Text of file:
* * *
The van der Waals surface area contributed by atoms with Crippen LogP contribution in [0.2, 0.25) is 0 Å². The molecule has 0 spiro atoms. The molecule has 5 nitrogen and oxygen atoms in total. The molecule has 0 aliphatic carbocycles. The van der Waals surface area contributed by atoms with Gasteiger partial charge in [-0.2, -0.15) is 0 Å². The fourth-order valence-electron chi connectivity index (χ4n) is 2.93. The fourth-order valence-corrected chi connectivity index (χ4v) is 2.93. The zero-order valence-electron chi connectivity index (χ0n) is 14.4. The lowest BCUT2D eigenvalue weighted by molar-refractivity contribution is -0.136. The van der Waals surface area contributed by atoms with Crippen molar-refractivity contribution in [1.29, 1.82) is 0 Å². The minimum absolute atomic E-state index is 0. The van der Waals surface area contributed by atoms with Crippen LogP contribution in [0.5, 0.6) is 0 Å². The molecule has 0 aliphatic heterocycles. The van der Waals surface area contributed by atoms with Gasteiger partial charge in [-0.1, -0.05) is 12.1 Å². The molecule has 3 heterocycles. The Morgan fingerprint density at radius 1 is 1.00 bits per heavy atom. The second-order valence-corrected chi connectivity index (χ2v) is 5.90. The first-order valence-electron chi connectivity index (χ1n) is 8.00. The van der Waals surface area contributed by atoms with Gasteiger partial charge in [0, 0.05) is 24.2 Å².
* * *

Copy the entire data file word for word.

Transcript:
The van der Waals surface area contributed by atoms with Crippen LogP contribution in [0.2, 0.25) is 0 Å². The molecule has 0 spiro atoms. The molecule has 5 nitrogen and oxygen atoms in total. The molecule has 0 aliphatic carbocycles. The van der Waals surface area contributed by atoms with Gasteiger partial charge in [-0.2, -0.15) is 0 Å². The fourth-order valence-electron chi connectivity index (χ4n) is 2.93. The fourth-order valence-corrected chi connectivity index (χ4v) is 2.93. The zero-order valence-electron chi connectivity index (χ0n) is 14.4. The lowest BCUT2D eigenvalue weighted by molar-refractivity contribution is -0.136. The van der Waals surface area contributed by atoms with Crippen molar-refractivity contribution in [1.29, 1.82) is 0 Å². The minimum absolute atomic E-state index is 0. The van der Waals surface area contributed by atoms with Crippen LogP contribution in [0.5, 0.6) is 0 Å². The molecule has 0 aliphatic heterocycles. The van der Waals surface area contributed by atoms with Gasteiger partial charge in [-0.1, -0.05) is 12.1 Å². The molecule has 3 heterocycles. The Morgan fingerprint density at radius 1 is 1.00 bits per heavy atom. The second-order valence-corrected chi connectivity index (χ2v) is 5.90. The first-order valence-electron chi connectivity index (χ1n) is 8.00. The van der Waals surface area contributed by atoms with Gasteiger partial charge in [0, 0.05) is 24.2 Å².